New photos of Mars from NASA's Curiosity rover have sparked a buzz of discussion over an odd formation that some have dubbed a "flower" embedded in a Martian rock. The rover has also found a snake-like rock formation winding across the Red Planet's surface.
The so-called Mars "flower" photo was snapped on Dec. 19 by the microscope-like Mars Hand Lends Imager at the end of Curiosity's robotic arm. At the lower left of the image is a strange, apparently transparent formation that some Internet forum users on the website claimed looked much like a flower, according to NBCNews.com's photoblog.
NASA posted a raw, unprocessed version of the photo online on the Curiosity rover’s mission website overseen by the agency's Jet Propulsion Laboratory in Pasadena, Calif. Internet forum readers on the website Above Top Secret christened the object a flower, according to NBCNews.com's Alan Boyle.
Curiosity has seen bits of clear plastic (pieces of the rover itself) on the surface of Mars before, but NASA officials said that doesn’t appear to be the case this time.
JPL spokesman Guy Webster told NBCNews.com that the object "appears to be part of the rock, not debris from the spacecraft." [Face on Mars & More Martian Illusions (Photos)]
On Friday (Jan. 4), NASA also unveiled a new panorama of Curiosity’s current location on Mars, a shallow depression called YellowknifeBayinside the vast Gale Crater. The image is a mosaic of photos that is dominated by a sinewy, snake-like rock winding across its center.
NASA scientists have dubbed the rock "Snake River." It is a thin curving line of dark rock that rises above the flatter rocks of its surroundings, making it an intriguing target for Curiosity's instruments, JPL officials said.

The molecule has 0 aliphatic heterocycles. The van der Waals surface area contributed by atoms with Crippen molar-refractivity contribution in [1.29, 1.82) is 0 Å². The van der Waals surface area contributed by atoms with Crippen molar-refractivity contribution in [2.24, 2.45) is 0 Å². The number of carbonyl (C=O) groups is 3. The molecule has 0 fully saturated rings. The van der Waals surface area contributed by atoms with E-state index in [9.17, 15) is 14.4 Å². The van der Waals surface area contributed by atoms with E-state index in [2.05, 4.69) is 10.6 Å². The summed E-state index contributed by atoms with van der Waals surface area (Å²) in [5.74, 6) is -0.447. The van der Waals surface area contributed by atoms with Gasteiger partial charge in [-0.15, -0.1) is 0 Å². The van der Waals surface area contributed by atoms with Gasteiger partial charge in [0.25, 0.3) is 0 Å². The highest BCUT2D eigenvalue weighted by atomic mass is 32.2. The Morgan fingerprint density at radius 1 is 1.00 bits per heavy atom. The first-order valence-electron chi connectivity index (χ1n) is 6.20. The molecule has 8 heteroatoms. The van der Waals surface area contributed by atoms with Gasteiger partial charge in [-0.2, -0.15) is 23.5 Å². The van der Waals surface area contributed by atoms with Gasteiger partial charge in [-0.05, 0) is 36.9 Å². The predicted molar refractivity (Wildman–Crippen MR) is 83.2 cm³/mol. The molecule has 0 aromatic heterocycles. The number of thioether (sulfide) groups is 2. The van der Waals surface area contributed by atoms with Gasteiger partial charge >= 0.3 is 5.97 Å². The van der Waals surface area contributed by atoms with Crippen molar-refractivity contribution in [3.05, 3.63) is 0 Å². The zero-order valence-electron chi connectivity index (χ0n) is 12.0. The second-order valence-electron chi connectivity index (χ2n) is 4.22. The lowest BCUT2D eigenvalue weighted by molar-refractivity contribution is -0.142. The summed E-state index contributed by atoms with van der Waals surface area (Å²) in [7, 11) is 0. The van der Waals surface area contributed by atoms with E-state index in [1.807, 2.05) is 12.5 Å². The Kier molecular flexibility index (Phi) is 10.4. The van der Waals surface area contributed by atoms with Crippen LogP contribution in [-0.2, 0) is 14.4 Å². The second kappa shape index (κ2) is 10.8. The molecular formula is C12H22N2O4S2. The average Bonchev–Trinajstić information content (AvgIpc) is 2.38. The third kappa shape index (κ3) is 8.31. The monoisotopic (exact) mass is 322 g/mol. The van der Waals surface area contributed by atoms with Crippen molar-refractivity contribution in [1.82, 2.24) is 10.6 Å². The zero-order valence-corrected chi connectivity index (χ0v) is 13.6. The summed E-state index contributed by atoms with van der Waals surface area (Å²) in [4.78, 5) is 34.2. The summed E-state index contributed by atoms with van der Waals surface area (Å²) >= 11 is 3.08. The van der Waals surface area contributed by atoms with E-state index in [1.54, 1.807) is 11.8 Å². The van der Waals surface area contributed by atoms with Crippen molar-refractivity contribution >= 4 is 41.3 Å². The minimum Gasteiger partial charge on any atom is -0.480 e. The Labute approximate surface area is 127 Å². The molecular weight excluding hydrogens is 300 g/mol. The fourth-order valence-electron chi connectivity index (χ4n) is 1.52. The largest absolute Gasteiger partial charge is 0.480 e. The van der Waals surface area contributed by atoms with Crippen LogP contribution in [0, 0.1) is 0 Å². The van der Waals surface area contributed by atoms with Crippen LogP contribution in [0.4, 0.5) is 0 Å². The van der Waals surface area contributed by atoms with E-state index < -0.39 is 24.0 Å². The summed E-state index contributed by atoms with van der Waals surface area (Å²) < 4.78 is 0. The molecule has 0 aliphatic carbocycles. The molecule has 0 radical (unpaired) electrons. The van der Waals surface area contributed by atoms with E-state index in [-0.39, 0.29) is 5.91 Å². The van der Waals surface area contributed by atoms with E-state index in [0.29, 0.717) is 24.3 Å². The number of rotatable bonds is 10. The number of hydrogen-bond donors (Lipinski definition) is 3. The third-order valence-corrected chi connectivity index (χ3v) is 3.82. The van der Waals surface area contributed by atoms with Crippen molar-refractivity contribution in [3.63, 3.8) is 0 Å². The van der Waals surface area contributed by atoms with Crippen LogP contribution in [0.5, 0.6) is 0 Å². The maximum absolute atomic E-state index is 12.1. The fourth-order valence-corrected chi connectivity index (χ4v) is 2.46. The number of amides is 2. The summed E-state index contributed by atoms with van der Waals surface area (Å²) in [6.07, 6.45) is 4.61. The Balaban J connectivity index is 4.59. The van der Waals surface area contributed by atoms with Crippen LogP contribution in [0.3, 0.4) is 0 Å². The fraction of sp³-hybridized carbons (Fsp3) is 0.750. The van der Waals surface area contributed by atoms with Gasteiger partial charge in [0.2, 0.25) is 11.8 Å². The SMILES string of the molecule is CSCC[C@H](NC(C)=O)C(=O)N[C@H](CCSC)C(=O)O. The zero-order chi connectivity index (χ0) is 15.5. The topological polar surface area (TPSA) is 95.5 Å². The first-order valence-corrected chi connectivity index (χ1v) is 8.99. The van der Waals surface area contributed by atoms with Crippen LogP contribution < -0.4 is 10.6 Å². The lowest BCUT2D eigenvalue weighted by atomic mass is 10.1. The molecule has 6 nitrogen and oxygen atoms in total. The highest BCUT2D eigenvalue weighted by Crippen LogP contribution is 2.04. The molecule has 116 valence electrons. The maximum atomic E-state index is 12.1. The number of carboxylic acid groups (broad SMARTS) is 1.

"It's one piece of the puzzle," rover mission project scientist John Grotzinger, of the California Institute of Technology in Pasadena, said in a statement. "It has a crosscutting relationship to the surrounding rock and appears to have formed after the deposition of the layer that it transects."
The $2.5 billion Mars rover Curiosity landed on Aug. 5 to begin a two-year primary mission of determining whether the planet could have once been habitable for primitive microbial life. It is currently driving toward a 3-mile-high (5 kilometers) mountain rising up from the center of its Gale Crater landing site.
Curiosity is destined for a point called Glenelg at the base of the Martian peak, which scientists have named MountSharp. But first, mission scientists are looking over Curiosity's images of YellowknifeBay in order to pick a rock target for the rover to use as its first drill site. That drill test is expected soon, JPL officials said.
“The area the rover is in looks good for our first drilling target," rover project manager Richard Cook said.
This story was provided by SPACE.com, a sister site to Live Science. You can follow SPACE.com Managing Editor Tariq Malik on Twitter @tariqjmalik. Follow SPACE.com for the latest in space science and exploration news on Twitter @Spacedotcom and on Facebook.